Poll Shows Trump Has Large Favorability Gap With Women

May 27, 2020 by Gaspard Le Dem
President Donald Trump and First lady Melania Trump return to the White House after attending a Memorial Day ceremony at Fort McHenry National Monument and Shrine in Baltimore, MD. (Chris Kleponis/Pool/Abaca Press/TNS)

New polling shows that a majority of female Trump supporters in 2016 who lost their jobs due to the COVID-19 pandemic would vote for him again, however, 48% of women still hold a very unfavorable view of him as opposed to  31% very unfavorable for Biden. 

A majority of women who have lost jobs supported Trump in 2016 (50% compared to 42% who supported Clinton) and are likely to continue their support: 51% of still support Trump (compared to 44% for Biden). These women differ from the general voting population in that 43% think of themselves as Republicans, 36% identify as Democrats and 19% are independent (vs. 45% Democrat, 19% Independent, 29% Republican overall).

Earlier this month, the Department of Labor announced that more than 20 million people had lost their jobs in April, sending the U.S. unemployment rate soaring to 14.7%, a level not seen since the Great Depression. 

Data shows the majority of jobs lost during the pandemic — around 60% — were held by women. 

But while some forecasters say that high unemployment rates could hurt Trump’s chances of getting re-elected, the AIT survey suggests that the president has avoided a backlash so far.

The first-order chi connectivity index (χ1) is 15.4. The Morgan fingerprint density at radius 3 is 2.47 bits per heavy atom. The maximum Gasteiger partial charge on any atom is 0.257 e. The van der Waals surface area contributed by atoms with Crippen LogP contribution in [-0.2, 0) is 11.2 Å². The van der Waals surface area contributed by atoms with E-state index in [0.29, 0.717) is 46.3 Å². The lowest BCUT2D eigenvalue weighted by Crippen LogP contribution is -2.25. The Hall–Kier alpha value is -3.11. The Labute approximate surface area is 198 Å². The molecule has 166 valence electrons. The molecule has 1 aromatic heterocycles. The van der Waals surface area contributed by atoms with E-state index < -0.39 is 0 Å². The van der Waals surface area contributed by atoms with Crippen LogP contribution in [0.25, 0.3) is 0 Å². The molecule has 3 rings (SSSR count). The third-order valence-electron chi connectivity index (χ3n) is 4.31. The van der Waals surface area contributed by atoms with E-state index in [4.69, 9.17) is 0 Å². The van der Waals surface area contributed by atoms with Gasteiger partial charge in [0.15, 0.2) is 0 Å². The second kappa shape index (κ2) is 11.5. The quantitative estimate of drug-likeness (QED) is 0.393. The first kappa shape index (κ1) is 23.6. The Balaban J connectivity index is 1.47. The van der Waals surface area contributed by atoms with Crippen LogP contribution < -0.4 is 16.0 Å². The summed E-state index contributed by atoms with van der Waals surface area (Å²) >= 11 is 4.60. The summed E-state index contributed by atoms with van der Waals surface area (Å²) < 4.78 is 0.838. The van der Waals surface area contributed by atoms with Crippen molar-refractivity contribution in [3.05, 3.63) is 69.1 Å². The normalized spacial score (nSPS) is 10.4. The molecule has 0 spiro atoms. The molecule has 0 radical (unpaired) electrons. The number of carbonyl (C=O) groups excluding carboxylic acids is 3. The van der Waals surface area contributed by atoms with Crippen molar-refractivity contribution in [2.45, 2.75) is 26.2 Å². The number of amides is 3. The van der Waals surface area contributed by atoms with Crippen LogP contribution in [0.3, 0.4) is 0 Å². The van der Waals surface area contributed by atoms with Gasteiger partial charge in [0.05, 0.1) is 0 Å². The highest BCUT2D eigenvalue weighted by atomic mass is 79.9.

The poll, which surveyed 1,000 registered women voters in early May, found that 51% of women who lost their jobs favor Trump, while just 44% say they’d vote for Biden. The majority of those women were Southern, suburban, and between 50 and 64 years of age.

But Trump’s advantage didn’t hold up among women who lost wages — not jobs — during the pandemic. Those women were far more likely to vote Democratic, with 53% favoring Biden and just 31% supporting Trump, according to the AIC poll, which was conducted in partnership with Emerson College and Lake Research Partners.

Additionally, women who lost wages during the crisis struggled more with work and family obligations, and had a higher likelihood of being Latina, middle-aged and living in urban areas.

Overall, women surveyed in the poll were highly motivated to vote in November, though their levels of commitment varied depending on factors like race and political affiliation. 

White women were most likely to cast a ballot this fall (88.5% compared to 82% overall) and Republican women were slightly more likely to vote than Democrats.

In the poll, Biden’s most steady voting block was among African-American women, with 83% saying they’d vote for him over Trump. Among those voters, roughly 9 in 10 said they’d strongly support Biden, confirming the strength of his base among African-American voters.

In contrast, 64% of white women and only 26% of Latina women said they would strongly support Biden.

The female vote was deeply fractured along racial lines in 2016, with 94% of black women and 68% of Latina women voting for Hillary Clinton, while 53% of all female voters picked Trump.

For several years, female voters have made up a larger share of the U.S. electorate than their male counterparts. In 2018, 53% of voters were women and 47% were men.

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